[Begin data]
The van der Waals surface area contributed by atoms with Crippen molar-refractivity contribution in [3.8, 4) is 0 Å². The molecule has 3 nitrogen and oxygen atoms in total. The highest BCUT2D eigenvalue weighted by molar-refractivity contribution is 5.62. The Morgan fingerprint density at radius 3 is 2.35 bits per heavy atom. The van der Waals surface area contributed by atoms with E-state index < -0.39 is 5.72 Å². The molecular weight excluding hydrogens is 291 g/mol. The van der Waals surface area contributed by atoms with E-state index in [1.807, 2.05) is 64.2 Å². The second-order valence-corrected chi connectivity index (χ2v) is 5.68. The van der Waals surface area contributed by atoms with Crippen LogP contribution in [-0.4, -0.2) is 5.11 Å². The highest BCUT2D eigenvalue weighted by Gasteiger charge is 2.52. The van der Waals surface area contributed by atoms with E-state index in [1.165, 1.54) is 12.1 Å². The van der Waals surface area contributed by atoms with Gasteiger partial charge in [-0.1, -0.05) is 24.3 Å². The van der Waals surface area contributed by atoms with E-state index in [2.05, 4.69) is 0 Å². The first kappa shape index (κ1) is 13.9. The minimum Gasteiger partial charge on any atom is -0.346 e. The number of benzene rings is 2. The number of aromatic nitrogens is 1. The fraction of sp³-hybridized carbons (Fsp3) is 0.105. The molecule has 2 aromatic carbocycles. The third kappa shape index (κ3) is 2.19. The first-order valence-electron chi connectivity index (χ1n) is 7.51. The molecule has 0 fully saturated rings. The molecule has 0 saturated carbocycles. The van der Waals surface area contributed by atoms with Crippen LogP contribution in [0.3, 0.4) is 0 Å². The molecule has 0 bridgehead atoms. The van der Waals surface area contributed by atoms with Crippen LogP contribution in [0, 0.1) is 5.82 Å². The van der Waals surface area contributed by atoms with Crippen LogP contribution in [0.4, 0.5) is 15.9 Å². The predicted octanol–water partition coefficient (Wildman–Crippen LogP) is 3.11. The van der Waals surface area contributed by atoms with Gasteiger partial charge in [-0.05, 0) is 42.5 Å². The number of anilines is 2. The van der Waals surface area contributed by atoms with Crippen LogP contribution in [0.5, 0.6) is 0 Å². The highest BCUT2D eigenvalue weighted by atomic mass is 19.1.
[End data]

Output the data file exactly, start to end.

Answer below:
The van der Waals surface area contributed by atoms with Crippen molar-refractivity contribution in [3.8, 4) is 0 Å². The molecule has 3 nitrogen and oxygen atoms in total. The highest BCUT2D eigenvalue weighted by molar-refractivity contribution is 5.62. The Morgan fingerprint density at radius 3 is 2.35 bits per heavy atom. The van der Waals surface area contributed by atoms with E-state index < -0.39 is 5.72 Å². The molecular weight excluding hydrogens is 291 g/mol. The van der Waals surface area contributed by atoms with E-state index in [1.807, 2.05) is 64.2 Å². The second-order valence-corrected chi connectivity index (χ2v) is 5.68. The van der Waals surface area contributed by atoms with Crippen LogP contribution in [-0.4, -0.2) is 5.11 Å². The highest BCUT2D eigenvalue weighted by Gasteiger charge is 2.52. The van der Waals surface area contributed by atoms with E-state index in [1.165, 1.54) is 12.1 Å². The van der Waals surface area contributed by atoms with Gasteiger partial charge in [-0.1, -0.05) is 24.3 Å². The van der Waals surface area contributed by atoms with E-state index in [2.05, 4.69) is 0 Å². The first kappa shape index (κ1) is 13.9. The minimum Gasteiger partial charge on any atom is -0.346 e. The number of benzene rings is 2. The number of aromatic nitrogens is 1. The fraction of sp³-hybridized carbons (Fsp3) is 0.105. The molecule has 2 aromatic carbocycles. The third kappa shape index (κ3) is 2.19. The first-order valence-electron chi connectivity index (χ1n) is 7.51. The molecule has 0 fully saturated rings. The molecule has 0 saturated carbocycles. The van der Waals surface area contributed by atoms with Crippen LogP contribution in [0.3, 0.4) is 0 Å². The molecule has 0 bridgehead atoms. The van der Waals surface area contributed by atoms with Crippen LogP contribution in [0, 0.1) is 5.82 Å². The van der Waals surface area contributed by atoms with Crippen LogP contribution in [0.4, 0.5) is 15.9 Å². The predicted octanol–water partition coefficient (Wildman–Crippen LogP) is 3.11. The van der Waals surface area contributed by atoms with Gasteiger partial charge in [-0.05, 0) is 42.5 Å². The number of anilines is 2. The van der Waals surface area contributed by atoms with Crippen LogP contribution in [0.5, 0.6) is 0 Å². The highest BCUT2D eigenvalue weighted by atomic mass is 19.1.